6. Re-read the Previous Day's Work: Review what you wrote the day before to regain focus on the work at hand and stimulate the creative process. Some writers call this "getting back into the story." (You can also try another Hemingway trick: stop writing in the middle of a sentence so that you have a jumping off point the next day.)

A pre-writing routine focuses your mind and helps you gain access quickly and easily to your subconscious creativity. Just remember: no more than three tasks, do it the same way every time, and take no more than 20 minutes to complete it.


Kelly L Stone ( holds a master’s degree in counseling and is a licensed therapist. She started a successful writing career while holding down a full time job. She then wrote TIME TO WRITE (Adams Media, Jan '08) to show other aspiring writers how to do it, too. Her novel, GRAVE SECRET (Mundania Press, Sept '07) was called “powerful” and “well written” by Romantic Times Book Reviews. Her third book, THINKING WRITE: The Secret to Freeing Your Creative Mind (Adams Media, Oct '09) demonstrates how to use the power of your subconscious mind for maximum writing creativity. Kelly’s work has also appeared in Chicken Soup for the Soul and Cup of Comfort anthologies, as well as Family Circle magazine, Writer’s Digest, Cat Fancy, and others.

Kelly is also a WOW! Women on Writing instructor. Check out her upcoming workshops, No Matter How Busy You Are, You Can Still Find Time to Write!Empower Your Muse, Empower Your Writing Self, and Life’s a Bitch and Then You Write: A Three-Step Technique to Strengthen Your Work-In-Progress. More information about our classes can be found on our classroom page

Would you like to participate in Friday "Speak Out!"? Email your short posts (under 500 words) about women and writing to: marcia[at]wow-womenonwriting[dot]com for consideration. We look forward to hearing from you!
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Interview With Jeanne Cavelos, Founder of Odyssey Writing Workshops

Thursday, February 17, 2022


Today I'm so excited to be interviewing Jeanne Cavelos, the founder of Odyssey Writing Workshops. We'll be chatting about her new program, Your Personal Odyssey Writing Workshop.

Jeanne Cavelos is the director of the Odyssey Writing Workshops Charitable Trust. She was a senior editor at Bantam Doubleday Dell, where she worked for eight years, editing the fantasy/science fiction program, the Abyss horror line, and other fiction and nonfiction. Jeanne is also the bestselling author of seven books and numerous short stories and articles. She has won the World Fantasy Award and twice been nominated for the Stoker Award.

Jeanne has run the Odyssey Writing Workshop for the last 26 years, and this year announced the breakthrough new program Your Personal Odyssey Writing Workshop.

You can find out more about Jeanne here and more about the Your Personal Odyssey Writing Workshop here.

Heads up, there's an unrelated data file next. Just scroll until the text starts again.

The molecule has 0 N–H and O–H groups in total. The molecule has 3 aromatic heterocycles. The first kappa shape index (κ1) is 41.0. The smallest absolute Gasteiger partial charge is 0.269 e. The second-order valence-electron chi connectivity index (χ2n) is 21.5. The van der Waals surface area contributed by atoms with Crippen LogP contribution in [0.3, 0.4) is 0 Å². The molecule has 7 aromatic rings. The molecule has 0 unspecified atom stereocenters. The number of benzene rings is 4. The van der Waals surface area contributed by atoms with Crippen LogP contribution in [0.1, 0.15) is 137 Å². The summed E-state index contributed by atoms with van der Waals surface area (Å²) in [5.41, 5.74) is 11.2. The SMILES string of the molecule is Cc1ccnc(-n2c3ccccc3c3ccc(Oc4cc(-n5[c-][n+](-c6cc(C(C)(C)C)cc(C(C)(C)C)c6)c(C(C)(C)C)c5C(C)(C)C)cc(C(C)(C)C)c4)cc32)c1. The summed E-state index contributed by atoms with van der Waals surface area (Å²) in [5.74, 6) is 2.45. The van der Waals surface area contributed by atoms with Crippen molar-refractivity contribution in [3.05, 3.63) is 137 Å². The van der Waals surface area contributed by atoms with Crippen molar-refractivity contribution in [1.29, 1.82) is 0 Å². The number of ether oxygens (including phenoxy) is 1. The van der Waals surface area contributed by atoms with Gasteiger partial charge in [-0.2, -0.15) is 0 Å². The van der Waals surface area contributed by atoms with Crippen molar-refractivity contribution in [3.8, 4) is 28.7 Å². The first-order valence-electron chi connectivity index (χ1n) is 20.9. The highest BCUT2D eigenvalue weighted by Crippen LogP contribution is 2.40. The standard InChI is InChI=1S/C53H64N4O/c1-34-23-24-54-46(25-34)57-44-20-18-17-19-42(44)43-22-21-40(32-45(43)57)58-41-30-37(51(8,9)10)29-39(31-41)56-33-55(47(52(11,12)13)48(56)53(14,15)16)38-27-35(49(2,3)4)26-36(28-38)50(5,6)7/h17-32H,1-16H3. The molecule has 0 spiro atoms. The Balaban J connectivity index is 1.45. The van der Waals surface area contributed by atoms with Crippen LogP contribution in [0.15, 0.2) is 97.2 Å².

--- Interview by Nicole Pyles

WOW: Thank you so much for taking the time to chat with us today! Tell us about how you came to start Odyssey Writing Workshops.

Jeanne: After eight years in publishing, I left my position as senior editor at Bantam Doubleday Dell to have more time for my own writing.  I’d gone into publishing with the plan that would be my day job while I wrote at night.  But editing gradually took over my life and I ended up with no time to write.  So I realized that I needed to make a change and moved to New Hampshire. 
The part of editing that I enjoyed most was working with authors and helping them strengthen their books.  That’s actually only a small part of the job of being a senior editor, sadly.  But as I left publishing, I wanted to be able to continue working with writers and to work with them in a deeper, more meaningful way, so I wouldn’t just be helping an author with one book, but I would be helping an author improve her skills and all her future writing.

As I started to think about how I could work with writers, I remembered my earlier experience earning my MFA in creative writing.  I was the weird girl who wrote science fiction, fantasy, and horror, and none of the teachers in the program knew much about science fiction, fantasy, or horror.  I thought how great it would be to have a program at an MFA level that focused on those genres, with teachers who were experts in those genres and believed in their value as art, and with students who all knew and loved those genres.  Those were the thoughts that led me, in 1996, to create the Odyssey Writing Workshop, an advanced, intensive, six-week, in-person program held each summer in New Hampshire. 

WOW: I love that you started a program based on your own experiences and need in an MFA! What is the Your Personal Odyssey workshop like and who is it for?

Jeanne: Let me first explain why I decided to transform Odyssey into this new program, Your Personal Odyssey Writing Workshop.  Holding Odyssey online for the last two summers due to the pandemic revealed to me that a huge number of talented writers want an in-depth, challenging program to build their skills but can't attend a six-week, in-person workshop.  More than that, the last 26 years have taught me that a six-week program is not the best format for all students. All writers do not write or learn at the same pace. While Odyssey students step up and make their deadlines, all-nighters don't always produce work that best reflects the student's progress. I've also learned the great value of one-on-one sessions with students to generate goals and plans, discuss concepts, suggest techniques, brainstorm solutions to story problems, answer questions, and get to know each student so I can do my best to help them move ahead in their writing journey.  And I've learned that Odyssey's structure doesn't allow me enough time with each student to do all that.